With Ottawa Local 586 apprentices around him, Prime Minister Justin Trudeau snips a copper wire to signify the opening of a monument dedicated to Canada’s building trades members in May 2017.

Toronto Local 353 Vice President Jeff Irons views the upcoming Canadian federal elections much like an organizing drive.

There’s been plenty of outreach to members – much like there is to potential members during an organizing campaign – telling them what’s at stake and encouraging them to vote.

Irons and Business Manager Steven Martin won’t tell members how to vote when Canadians go to their ridings polls on Oct. 21. But they’re convinced that if IBEW and other union members show up in force, it will lead to good things for Canada’s working families.

Canadian Prime Minister Justin Trudeau, center, stands with First District Vice President Thomas Reid, left, and Matthew Wayland, Reid’s executive assistant and the IBEW’s director of governmental affairs in Canada. Trudeau recently named Wayland to a committee that will advise the prime minister’s office on promoting apprenticeships and the skilled trades.

“It comes down to member education,” Irons said. “It’s one-on-one conversations.”

Prime Minister Justin Trudeau’s Liberal government, which won a majority in 2015, will try to stay in control, but it won’t be easy. The Conservative Party or its allies took over provincial assemblies from the New Democratic Party in Alberta and the Liberals in Ontario during the last year.

As of October 7, CBC’s Poll Tracker gave the Liberals a 39% chance of winning a majority and a 30% chance of winning the most seats but not a majority, which would force it to form a coalition government. Conservatives were given a 24% chance of winning the most seats but not a majority and a 7% chance of winning a majority.

“We never tell anyone what to do,” Irons said. “Union members are smart, type-A people and we don’t like to be told what to do. But I do tell them what the issues are and who shares our values.”

In many ridings, that means the most pro-worker candidate is usually – but not always – from the ruling Liberals.

In some ridings, it could mean the NDP candidate – such as Winnipeg’s Elmwood-Transcona, where Winnipeg, Manitoba, Local 2085 and NDP member Daniel Blaikie is running a close race for re-election to Parliament. The NDP is expected to lose seats overall but still might form a coalition government along with the Liberals.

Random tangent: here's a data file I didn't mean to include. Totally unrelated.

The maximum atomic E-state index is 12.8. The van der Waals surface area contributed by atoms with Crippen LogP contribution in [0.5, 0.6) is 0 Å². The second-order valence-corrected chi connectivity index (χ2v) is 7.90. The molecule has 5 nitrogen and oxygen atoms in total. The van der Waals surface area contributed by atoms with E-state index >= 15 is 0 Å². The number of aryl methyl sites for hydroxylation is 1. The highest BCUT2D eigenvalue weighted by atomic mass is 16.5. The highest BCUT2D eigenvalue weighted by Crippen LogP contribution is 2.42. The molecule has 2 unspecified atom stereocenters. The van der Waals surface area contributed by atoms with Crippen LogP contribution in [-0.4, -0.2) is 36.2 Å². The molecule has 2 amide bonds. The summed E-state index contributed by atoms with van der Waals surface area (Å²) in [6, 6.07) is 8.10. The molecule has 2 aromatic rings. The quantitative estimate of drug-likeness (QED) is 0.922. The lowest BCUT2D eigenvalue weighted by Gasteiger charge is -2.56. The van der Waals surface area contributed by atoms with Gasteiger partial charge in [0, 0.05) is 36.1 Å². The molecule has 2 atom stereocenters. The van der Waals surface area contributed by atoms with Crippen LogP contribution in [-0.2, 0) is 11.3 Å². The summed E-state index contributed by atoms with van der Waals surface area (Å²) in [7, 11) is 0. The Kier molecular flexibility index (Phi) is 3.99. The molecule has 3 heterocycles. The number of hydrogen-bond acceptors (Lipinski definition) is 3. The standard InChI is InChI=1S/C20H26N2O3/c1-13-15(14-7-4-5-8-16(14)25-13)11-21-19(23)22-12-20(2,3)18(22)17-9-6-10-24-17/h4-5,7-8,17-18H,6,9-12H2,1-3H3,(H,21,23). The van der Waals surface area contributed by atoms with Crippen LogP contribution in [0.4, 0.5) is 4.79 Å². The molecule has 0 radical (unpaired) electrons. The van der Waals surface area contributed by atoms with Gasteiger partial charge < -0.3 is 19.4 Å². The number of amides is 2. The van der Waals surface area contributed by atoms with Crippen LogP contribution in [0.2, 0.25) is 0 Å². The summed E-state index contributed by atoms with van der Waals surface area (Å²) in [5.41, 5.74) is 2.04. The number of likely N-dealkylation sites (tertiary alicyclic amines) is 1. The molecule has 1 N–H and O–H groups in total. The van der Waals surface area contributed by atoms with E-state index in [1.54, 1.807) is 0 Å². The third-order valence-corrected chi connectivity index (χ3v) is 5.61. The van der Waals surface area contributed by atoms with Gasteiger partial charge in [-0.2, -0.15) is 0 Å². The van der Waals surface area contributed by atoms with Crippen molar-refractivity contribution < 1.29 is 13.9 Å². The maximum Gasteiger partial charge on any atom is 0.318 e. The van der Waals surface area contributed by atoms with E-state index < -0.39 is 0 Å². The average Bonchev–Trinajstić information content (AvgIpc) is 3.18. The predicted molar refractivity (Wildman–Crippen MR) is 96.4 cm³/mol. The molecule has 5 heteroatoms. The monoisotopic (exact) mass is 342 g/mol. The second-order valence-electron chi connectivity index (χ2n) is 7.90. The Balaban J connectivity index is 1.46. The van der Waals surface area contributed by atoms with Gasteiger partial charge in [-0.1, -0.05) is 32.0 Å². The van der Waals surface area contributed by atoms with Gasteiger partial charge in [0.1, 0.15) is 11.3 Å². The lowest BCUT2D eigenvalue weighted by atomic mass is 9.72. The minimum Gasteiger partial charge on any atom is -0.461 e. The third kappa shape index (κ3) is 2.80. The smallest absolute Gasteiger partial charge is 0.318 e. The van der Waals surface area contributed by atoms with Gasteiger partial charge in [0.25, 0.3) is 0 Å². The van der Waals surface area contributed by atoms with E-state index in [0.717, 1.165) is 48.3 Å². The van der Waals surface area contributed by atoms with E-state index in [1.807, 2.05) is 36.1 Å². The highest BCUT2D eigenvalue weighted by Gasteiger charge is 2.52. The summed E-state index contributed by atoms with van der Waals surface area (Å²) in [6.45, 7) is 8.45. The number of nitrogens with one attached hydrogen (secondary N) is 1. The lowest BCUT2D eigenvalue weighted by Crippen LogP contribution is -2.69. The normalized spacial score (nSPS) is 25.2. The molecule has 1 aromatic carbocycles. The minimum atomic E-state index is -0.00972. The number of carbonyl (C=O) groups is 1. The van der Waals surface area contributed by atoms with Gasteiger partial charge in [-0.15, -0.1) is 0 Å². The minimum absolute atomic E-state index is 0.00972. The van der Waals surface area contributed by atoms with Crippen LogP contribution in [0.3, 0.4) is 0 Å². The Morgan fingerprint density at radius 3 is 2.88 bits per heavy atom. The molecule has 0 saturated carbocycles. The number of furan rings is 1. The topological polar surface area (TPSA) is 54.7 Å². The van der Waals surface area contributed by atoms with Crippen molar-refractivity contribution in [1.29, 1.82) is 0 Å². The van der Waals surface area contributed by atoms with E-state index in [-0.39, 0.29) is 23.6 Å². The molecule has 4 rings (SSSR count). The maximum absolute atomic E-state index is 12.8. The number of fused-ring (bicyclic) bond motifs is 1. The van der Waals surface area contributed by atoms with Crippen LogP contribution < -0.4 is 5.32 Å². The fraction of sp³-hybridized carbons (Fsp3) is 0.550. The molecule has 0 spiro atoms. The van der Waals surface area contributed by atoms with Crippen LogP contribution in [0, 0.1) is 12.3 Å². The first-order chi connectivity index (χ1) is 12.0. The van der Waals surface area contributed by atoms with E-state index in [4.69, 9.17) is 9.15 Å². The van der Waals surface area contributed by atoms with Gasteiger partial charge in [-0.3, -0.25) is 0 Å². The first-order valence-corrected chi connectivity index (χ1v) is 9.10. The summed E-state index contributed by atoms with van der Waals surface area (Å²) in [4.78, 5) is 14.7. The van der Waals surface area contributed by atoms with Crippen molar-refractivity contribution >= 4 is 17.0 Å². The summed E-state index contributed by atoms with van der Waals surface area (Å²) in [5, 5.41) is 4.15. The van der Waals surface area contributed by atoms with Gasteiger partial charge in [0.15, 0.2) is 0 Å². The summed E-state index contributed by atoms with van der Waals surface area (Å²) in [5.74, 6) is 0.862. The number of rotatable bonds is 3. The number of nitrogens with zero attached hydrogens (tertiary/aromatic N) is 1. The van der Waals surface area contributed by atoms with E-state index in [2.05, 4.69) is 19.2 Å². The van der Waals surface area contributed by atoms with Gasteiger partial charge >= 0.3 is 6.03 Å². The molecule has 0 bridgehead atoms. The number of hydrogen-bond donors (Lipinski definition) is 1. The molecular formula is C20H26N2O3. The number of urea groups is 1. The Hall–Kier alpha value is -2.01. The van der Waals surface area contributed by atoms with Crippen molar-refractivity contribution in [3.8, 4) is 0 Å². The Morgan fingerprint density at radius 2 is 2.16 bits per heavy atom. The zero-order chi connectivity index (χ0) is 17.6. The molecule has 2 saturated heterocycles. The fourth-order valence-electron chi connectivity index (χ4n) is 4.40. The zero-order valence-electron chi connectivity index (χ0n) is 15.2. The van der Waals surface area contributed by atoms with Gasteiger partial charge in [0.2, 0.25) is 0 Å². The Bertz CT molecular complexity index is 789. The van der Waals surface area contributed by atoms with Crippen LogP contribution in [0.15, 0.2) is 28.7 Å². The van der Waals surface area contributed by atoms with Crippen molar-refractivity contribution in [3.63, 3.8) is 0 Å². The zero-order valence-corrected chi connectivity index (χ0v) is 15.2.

But Martin and Irons both noted the IBEW and other unions had virtually no access to the levers of power when the Conservatives were in charge for nearly 10 years before the Liberals triumphed in 2015. Those 10 years under the Conservatives resulted in an assault on organized labour and workers’ rights and an increase in income inequality.

That’s changed during the last four years. The IBEW now has a seat at the table and Trudeau and the Liberals have followed through on many of the pro-worker polices they promised, including:

  • Reversed bills C-377 and C-525 – a pair of anti-union bills pushed by Conservatives that placed onerous reporting requirements on unions and made organizing new workers more burdensome.

  • Expanded the Canada Pension Plan and increased the Guaranteed Income for the country’s poorest senior citizens.

  • Prohibited the presence in construction materials of asbestos, a carcinogen known for decades to cause cancer. The previous Conservative government resisted efforts to do so.

  • Reduced the employment insurance waiting period from two weeks to one.

  • Created a Just Transition Task Force to reduce the impacts of the move away from coal-fired power generation on those workers and their communities.

  • Created the advisory council on the implementation of National Pharmacare. This led to a national dialogue on how to implement an affordable pharmacare plan for Canadians and their families, employers and governments.

Nearly 2,000 miles from Toronto near the Pacific Ocean, the goal is the same but the path to reaching it is different for Vancouver, British Columbia, Local 213 Business Manager Jim Lofty.

Local 213 and most unions have a very good relationship with the NDP, which controls the provincial government, Lofty said. But with the NDP expected to do poorly on the national level, he’s advising his members to strongly consider the Liberal candidate if it looks like the NDP candidate in their riding has little chance to win.